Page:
An Urban's Rural View

I Love Farming, a Bushel and a Peck

Urban C Lehner
By  Urban C Lehner , Editor Emeritus
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Never underestimate the power of popular culture. Just look at how Prince dominated the news cycle the day he died, temporarily (and blessedly) overshadowing the daily blather from the presidential-primary contests. Days later, Prince is still in the headlines (http://tiny.cc/…).

And this is only one recent example. History abounds with them.

In 19th century Europe the prevailing pop culture was classical music. Virtuosos like violinist Niccolo Paganini and pianist Franz Liszt were the rock stars of their day, touring the continent to give performances that were rapturously received by what today we would call groupies. Paganini, legend has it, was at times "mobbed in the streets" (http://bit.ly/…).

Even back then, pop culture had political consequences. Arias and choruses from Giuseppe Verdi's operas Nabucco and I Lombardi became the anthems of the Risorgimento movement that united Italy, and Verdi himself served in Italy's first elected parliament (http://tiny.cc/…). In Germany, the operas of Richard Wagner helped give rise to Adolf Hitler (http://tiny.cc/…).

Pop culture certainly has political consequences today. Exhibit A is "Hamilton," the hip-hop history of America's founding that's Broadway's hottest ticket. Popular almost beyond belief, and having just won the Pulitzer for drama, the musical apparently saved its namesake's place on the $10 bill (http://tiny.cc/…).

Why it needed saving takes some explaining. George Washington aside, Alexander Hamilton would seem to have as strong a claim to prominence on the nation's currency as any of the founding fathers. He not only co-authored the Federalist Papers, which played a critical role in promoting the adoption of the Constitution. As the first Secretary of the Treasury he was the architect of the nation's financial system and early economic development (http://tiny.cc/…).

In deciding to displace him, the Treasury was responding to demands that a woman's face appear on one of the bills (http://tiny.cc/…). The $10 bill was chosen because it was the next in line to be redesigned. Hamilton fans argued for ejecting Andrew Jackson from the $20 bill instead, and they had a strong argument: Jackson was a "specie" (gold and silver coinage) man. He hated paper money. (As someone who reveres, for different reasons, both Hamilton and Jackson, I proposed bouncing Ulysses S. Grant from the $50 bill (http://tiny.cc/…)).

In the end, the Treasury reversed itself and decided to do away with Jackson, replacing him on the front of the $20 bill with escaped slave and abolitionist Harriet Tubman (Jackson will remain on the back). As the Wall Street Journal put it, in an allusion to the duel that killed Hamilton, "This time, Alexander Hamilton dodged the bullet" (http://tiny.cc/…).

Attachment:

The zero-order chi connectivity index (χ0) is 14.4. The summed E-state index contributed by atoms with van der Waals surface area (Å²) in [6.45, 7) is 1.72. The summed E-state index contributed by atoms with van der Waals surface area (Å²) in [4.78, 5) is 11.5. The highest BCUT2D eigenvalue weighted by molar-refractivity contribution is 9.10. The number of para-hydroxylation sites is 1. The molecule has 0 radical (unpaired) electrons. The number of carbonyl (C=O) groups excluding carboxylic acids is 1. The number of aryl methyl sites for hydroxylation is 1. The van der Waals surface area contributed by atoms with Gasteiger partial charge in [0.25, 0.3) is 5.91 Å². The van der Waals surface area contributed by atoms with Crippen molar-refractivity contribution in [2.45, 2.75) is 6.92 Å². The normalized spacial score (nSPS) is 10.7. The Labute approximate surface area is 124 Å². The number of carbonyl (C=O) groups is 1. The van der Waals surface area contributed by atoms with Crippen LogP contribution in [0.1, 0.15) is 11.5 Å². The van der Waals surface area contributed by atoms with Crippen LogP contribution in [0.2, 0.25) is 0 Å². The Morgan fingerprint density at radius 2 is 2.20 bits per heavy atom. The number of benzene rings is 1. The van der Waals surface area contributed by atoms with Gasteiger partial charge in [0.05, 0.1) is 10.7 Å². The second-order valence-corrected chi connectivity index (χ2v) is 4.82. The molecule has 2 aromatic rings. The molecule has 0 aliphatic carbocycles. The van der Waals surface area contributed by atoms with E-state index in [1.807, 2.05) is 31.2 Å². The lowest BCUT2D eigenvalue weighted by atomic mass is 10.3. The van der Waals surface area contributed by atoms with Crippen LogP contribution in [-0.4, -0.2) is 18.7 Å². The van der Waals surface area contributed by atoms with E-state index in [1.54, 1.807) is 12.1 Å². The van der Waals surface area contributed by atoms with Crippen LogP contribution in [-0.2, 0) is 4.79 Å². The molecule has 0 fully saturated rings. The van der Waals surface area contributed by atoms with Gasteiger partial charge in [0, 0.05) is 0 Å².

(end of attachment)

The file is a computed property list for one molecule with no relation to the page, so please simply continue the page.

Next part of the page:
Hamilton has Broadway's "Hamilton" to thank for that. People are paying scalpers $500, $600, $800, even $1,000 a ticket to see it (http://tiny.cc/…). Those who've seen it rave about it, and when the Treasury announced its intention to demote its first secretary from the $10, the public outcry was ferocious. Treasury Secretary Jacob Lew admitted as much, saying "We said we were going to listen to people, and we actually listened to people."

Pop culture isn't everything, of course. Lin-Manuel Miranda, the creator of "Hamilton," was inspired by Ron Chernow's riveting 2004 biography of the man (http://tiny.cc/…). Without the book, we wouldn't have the musical.

But without the musical, the outcry that saved Hamilton's place on the ten wouldn't have arisen. Bibliophiles may regret it, but popular culture moves people in ways books don't. The world has understood its power ever since the days of Orpheus, who would have been the world's first rock star had he not been part of a myth. His singing and lyre playing was so mesmerizing that it was said he could "charm wild animals and even cause trees to uproot themselves and follow in his steps" (http://tiny.cc/…).

There may be a lesson for farmers and ranchers in all this. If you want to tell agriculture's story to the world, use popular culture. Maybe the farm groups should get together and hire a team to produce a musical comedy with an agricultural backdrop. One possible working title: "Crazy in the Cornfield."

Urban Lehner

urbanity@hotmail.com

(CZ)

Comments

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John Harrington
5/3/2016 | 10:16 AM CDT
Urban--thanks for the fun read! You've got me working on new version of "Oklahoma" (e.g., "The Farmers and the Vegans Must be friends") JH